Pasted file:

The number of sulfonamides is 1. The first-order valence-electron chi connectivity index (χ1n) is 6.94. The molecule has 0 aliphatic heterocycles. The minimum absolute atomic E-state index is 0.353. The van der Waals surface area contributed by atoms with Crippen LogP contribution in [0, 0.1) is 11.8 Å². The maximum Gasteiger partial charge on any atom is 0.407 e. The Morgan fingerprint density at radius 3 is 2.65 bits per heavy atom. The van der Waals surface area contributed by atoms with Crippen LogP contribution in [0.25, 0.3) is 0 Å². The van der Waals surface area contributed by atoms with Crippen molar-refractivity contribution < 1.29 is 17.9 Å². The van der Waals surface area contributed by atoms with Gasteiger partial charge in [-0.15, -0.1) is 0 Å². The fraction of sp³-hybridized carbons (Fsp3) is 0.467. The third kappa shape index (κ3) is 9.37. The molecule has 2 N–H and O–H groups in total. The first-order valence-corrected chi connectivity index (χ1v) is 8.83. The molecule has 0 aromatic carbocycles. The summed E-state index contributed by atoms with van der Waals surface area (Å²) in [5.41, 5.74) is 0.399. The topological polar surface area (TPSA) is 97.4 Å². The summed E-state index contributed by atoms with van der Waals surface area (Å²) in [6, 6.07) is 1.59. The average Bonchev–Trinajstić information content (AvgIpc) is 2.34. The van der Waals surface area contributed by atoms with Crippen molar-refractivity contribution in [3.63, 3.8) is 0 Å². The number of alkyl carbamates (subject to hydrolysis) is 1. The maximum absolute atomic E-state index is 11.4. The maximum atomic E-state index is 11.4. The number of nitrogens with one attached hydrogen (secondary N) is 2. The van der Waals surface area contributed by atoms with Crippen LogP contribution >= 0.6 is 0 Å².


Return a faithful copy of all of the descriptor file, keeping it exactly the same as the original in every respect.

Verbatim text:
The number of sulfonamides is 1. The first-order valence-electron chi connectivity index (χ1n) is 6.94. The molecule has 0 aliphatic heterocycles. The minimum absolute atomic E-state index is 0.353. The van der Waals surface area contributed by atoms with Crippen LogP contribution in [0, 0.1) is 11.8 Å². The maximum Gasteiger partial charge on any atom is 0.407 e. The Morgan fingerprint density at radius 3 is 2.65 bits per heavy atom. The van der Waals surface area contributed by atoms with Crippen LogP contribution in [0.25, 0.3) is 0 Å². The van der Waals surface area contributed by atoms with Crippen molar-refractivity contribution < 1.29 is 17.9 Å². The van der Waals surface area contributed by atoms with Gasteiger partial charge in [-0.15, -0.1) is 0 Å². The fraction of sp³-hybridized carbons (Fsp3) is 0.467. The third kappa shape index (κ3) is 9.37. The molecule has 2 N–H and O–H groups in total. The first-order valence-corrected chi connectivity index (χ1v) is 8.83. The molecule has 0 aromatic carbocycles. The summed E-state index contributed by atoms with van der Waals surface area (Å²) in [5.41, 5.74) is 0.399. The topological polar surface area (TPSA) is 97.4 Å². The summed E-state index contributed by atoms with van der Waals surface area (Å²) in [6, 6.07) is 1.59. The average Bonchev–Trinajstić information content (AvgIpc) is 2.34. The van der Waals surface area contributed by atoms with Crippen molar-refractivity contribution in [3.63, 3.8) is 0 Å². The number of alkyl carbamates (subject to hydrolysis) is 1. The maximum absolute atomic E-state index is 11.4. The maximum atomic E-state index is 11.4. The number of nitrogens with one attached hydrogen (secondary N) is 2. The van der Waals surface area contributed by atoms with Crippen LogP contribution >= 0.6 is 0 Å².